Personally, I use the cloning method through SuperDuper. I run it once a week during the night, and it clones my entire hard drive to an external hard drive. If I lose my main hard drive, I can boot from the external hard drive and have my operating system and data files exactly as they were at the last back up. I can then fully restore my main hard drive by cloning the copy back over. This has saved my bacon a couple of times, and makes moving to a new mac really easy.
     
  11. OnAirNow macrumors newbie

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    Apr 16, 2010
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    Scotland
    #11
    Thanks old-wiz and Mike457, I appreciate your advice.

    I think that at the moment I'm edging towards a Carbon Copy or Super Duper clone of the HD (btw, is there any real difference between the 2 programs? Is there a consensus one is 'better' than the other?). I think that if I had a desktop Mac perhaps Time Machine would be a sensible option if I had a HD constantly attached. As it's my MBP I think the backups would probably be only weekly so I'm not sure I'd get the full benefit of the differing states of files that TM seems so suited to.

    As an aside, does anyone include cloud backups in their routine? A friend recommended something like Backblaze? I suspect that given my upload speed my initial backup would be painfully slow! :eek:

    Thanks.
     
  12. gnasher729, Jan 8, 2011
    Last edited: Jan 8, 2011

    gnasher729 macrumors P6

    gnasher729

    Joined:
    Nov 25, 2005
    #12
    I meant one TB :eek: but should you find a hard drive under one GB, then _don't buy it_. ;)


    Time Machine has the advantage that it keeps track of your history, as long as the storage lasts. So if you deleted a file a month ago and you figure it out only now, it will still be on your time machine backup from a month ago. With Carbon Copy or similar it would have been gone.

    If your hard drive crashes, then no backup = total disaster, Time Machine = big annoyance, Carbon Copy = smaller annoyance. But especially on a desktop machine or if you use Time Capsule, Time Machine makes sure that you actually _have_ a backup.
     
  13. OnAirNow macrumors newbie

    Joined:
    Apr 16, 2010
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    Scotland
    #13
    Gnasher,

    This might be one of those "how long is a piece of string?" questions, but you made a point I hadn't thought about with regard to TM. As its a historical backup, would you have an idea how long it would take the storage to run out? I guess it depends on frequency of backup and size of files? I guess someone must've filled up their TM backup at some point! 1TB is a pretty cheap option for externals HDs these days (I got mine for <£50) and I would've thought it would take a fair while to file that with 'standard', non-'pro' computing usage - emails, notes, word proc docs, keynotes presentations, occasional photos etc.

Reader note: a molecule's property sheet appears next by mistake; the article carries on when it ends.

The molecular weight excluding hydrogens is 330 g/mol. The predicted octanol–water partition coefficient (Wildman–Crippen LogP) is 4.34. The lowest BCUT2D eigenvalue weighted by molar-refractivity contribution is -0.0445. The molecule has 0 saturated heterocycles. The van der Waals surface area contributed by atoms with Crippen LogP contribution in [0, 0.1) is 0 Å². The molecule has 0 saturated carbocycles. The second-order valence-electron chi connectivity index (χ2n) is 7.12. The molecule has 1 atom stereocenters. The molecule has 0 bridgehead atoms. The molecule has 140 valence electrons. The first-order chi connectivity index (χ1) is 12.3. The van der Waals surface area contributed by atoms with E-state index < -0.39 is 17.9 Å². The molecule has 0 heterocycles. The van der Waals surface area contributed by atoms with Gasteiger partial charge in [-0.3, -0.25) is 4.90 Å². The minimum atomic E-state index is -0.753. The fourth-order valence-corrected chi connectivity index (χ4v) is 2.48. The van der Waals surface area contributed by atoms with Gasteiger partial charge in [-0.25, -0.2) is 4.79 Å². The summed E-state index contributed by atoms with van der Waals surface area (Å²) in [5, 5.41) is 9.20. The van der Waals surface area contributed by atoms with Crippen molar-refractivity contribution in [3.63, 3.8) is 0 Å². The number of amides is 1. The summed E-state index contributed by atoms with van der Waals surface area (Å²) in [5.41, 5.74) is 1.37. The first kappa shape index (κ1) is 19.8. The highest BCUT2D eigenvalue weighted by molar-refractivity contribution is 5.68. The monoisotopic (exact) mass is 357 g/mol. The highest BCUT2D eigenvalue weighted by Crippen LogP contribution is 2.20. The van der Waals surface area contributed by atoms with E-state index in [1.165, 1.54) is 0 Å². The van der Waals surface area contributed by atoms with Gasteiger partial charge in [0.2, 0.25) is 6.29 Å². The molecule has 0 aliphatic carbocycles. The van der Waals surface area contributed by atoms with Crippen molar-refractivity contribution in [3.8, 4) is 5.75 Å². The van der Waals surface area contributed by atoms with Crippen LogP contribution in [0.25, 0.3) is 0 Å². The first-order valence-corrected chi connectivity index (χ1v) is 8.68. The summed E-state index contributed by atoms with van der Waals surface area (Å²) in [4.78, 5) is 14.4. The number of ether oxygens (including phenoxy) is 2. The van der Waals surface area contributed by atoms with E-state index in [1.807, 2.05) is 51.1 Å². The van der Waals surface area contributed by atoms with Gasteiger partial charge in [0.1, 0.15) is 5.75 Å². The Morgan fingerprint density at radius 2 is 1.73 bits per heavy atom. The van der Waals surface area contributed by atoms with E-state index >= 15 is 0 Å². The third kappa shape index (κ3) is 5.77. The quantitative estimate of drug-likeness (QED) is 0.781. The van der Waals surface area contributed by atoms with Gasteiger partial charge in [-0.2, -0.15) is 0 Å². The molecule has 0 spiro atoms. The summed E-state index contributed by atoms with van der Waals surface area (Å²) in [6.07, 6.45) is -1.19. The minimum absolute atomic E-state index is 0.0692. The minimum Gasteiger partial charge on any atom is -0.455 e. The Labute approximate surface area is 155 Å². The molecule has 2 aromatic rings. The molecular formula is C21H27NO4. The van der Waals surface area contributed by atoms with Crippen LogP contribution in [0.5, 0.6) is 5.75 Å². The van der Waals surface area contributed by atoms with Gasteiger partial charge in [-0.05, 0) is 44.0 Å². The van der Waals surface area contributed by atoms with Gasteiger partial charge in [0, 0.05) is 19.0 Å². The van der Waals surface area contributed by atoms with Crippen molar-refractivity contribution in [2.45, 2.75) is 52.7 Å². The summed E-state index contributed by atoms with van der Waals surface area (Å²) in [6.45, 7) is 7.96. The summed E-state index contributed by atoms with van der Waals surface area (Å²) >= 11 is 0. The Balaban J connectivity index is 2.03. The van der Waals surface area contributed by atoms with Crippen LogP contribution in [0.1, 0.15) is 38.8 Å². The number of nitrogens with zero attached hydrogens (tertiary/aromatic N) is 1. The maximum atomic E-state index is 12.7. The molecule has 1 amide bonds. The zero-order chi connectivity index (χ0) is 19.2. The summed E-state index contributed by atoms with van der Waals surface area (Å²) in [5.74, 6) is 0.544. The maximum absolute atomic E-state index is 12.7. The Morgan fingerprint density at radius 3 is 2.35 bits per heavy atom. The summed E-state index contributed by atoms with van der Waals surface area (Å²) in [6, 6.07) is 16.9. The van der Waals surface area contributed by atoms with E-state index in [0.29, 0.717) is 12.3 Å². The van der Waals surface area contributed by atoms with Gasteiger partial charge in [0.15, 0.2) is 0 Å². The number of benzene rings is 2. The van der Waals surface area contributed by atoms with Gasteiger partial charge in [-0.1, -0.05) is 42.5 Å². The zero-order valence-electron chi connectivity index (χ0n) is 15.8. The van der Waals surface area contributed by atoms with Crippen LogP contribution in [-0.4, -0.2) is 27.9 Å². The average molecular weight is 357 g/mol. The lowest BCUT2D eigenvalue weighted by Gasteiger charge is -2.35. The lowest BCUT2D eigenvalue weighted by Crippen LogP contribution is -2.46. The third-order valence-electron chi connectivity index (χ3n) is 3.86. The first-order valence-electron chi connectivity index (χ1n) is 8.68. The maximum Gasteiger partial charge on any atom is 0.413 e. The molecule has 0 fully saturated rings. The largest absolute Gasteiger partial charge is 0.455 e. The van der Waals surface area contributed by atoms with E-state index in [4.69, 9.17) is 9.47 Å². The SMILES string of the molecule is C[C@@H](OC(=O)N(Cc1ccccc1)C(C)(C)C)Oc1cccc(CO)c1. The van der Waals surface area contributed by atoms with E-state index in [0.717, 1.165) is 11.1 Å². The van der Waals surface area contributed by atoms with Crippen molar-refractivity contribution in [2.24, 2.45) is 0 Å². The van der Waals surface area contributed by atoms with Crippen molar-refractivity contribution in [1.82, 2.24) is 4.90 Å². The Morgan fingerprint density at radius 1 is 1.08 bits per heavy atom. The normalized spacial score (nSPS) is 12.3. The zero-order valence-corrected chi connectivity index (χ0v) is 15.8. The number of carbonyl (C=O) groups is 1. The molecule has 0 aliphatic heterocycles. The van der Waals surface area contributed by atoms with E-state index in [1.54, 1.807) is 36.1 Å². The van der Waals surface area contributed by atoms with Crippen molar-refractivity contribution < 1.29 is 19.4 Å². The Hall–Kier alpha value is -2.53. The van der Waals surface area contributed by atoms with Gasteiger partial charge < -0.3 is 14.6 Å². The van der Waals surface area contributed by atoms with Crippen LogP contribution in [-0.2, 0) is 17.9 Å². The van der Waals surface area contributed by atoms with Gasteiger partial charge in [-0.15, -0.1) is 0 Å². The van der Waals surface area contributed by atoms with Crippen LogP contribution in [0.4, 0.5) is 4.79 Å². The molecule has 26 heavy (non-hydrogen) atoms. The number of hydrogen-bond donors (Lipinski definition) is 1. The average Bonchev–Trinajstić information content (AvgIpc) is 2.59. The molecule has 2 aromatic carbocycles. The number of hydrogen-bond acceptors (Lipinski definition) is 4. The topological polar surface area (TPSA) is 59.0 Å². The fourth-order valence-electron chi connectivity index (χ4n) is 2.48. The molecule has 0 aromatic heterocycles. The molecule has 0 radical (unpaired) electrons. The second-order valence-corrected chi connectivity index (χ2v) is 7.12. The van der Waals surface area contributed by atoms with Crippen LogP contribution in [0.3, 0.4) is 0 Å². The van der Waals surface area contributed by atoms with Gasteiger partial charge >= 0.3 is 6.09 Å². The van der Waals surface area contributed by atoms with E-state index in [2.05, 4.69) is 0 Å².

Also, can TM be used with an online backup service or must it be a local HD?
     
  14. deeddawg macrumors 604

    Joined:
    Jun 14, 2010
    Location:
    US
    #14
    AFAIK, TM cannot be used with an online service unless that service presents some means of mounting a remote volume.

    It can be used with a network share on your LAN however, so it doesn't specifically have to be a direct-connected drive.

    How far back in time you can go based on storage availability is so utterly dependent on how much data you change on a daily/weekly/monthly basis that I can't imagine drawing useful conclusions from other people's info. Someone who changes 100MB of stuff a day will see their TM backup go further into history than someone who changes 10GB of stuff a day.

    I have my TM backups going to an old desktop repurposed as a server in the basement. I've never noticed any slowdowns. I love how transparent it is as a system, I set it up and can forget about it. The one thing I did ensure was that Parallels 6 is set NOT to backup my Win7 instance; it's just for a couple pieces of software, so no big deal to recreate and TM sees it as an 8GB chunk of info needing to be backed up every time I use the VM.

    When I did a test restore a few days ago onto a spare HDD, it took about four hours to reload 110GB of stuff using a hardwired ethernet cable to the network. (backups are worthless if you can't restore; ALWAYS test your method at least once to ensure it will work! and it goes without saying that you should test it non-destructively... :D I swapped my HDD with a spare I had and did the restore to the spare; original was safely snuggled in an electrostatic bag away from the MBP)
     
  15. Tyler23 macrumors 603

    Tyler23

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    Dec 2, 2010
    Location:
    Atlanta, GA
    #15
    I prefer CCC, just for the piece of mind that if my HD crashes, I can plug in my external and be right back where I was. Also, after having done the original full backup, I do an incremental backup every few days or so, just to adjust the changes in files/OS updates/etc. that have occurred in the past few days.
     
  16. OnAirNow macrumors newbie

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    Apr 16, 2010
    Location:
    Scotland
    #16
    Can I ask, do you mean you do a full, bootable, clone of your HD and then subsequently backup only what's changed? In other words, my first step is to make a full clone of the MBP HD then continue to use the same external HD that clone is on to do incremental backups? That won't stop the backup being bootable?

    Thanks.
     
  17. a-m-k thread starter macrumors 6502a

    a-m-k

    Joined:
    Sep 3, 2009
    #17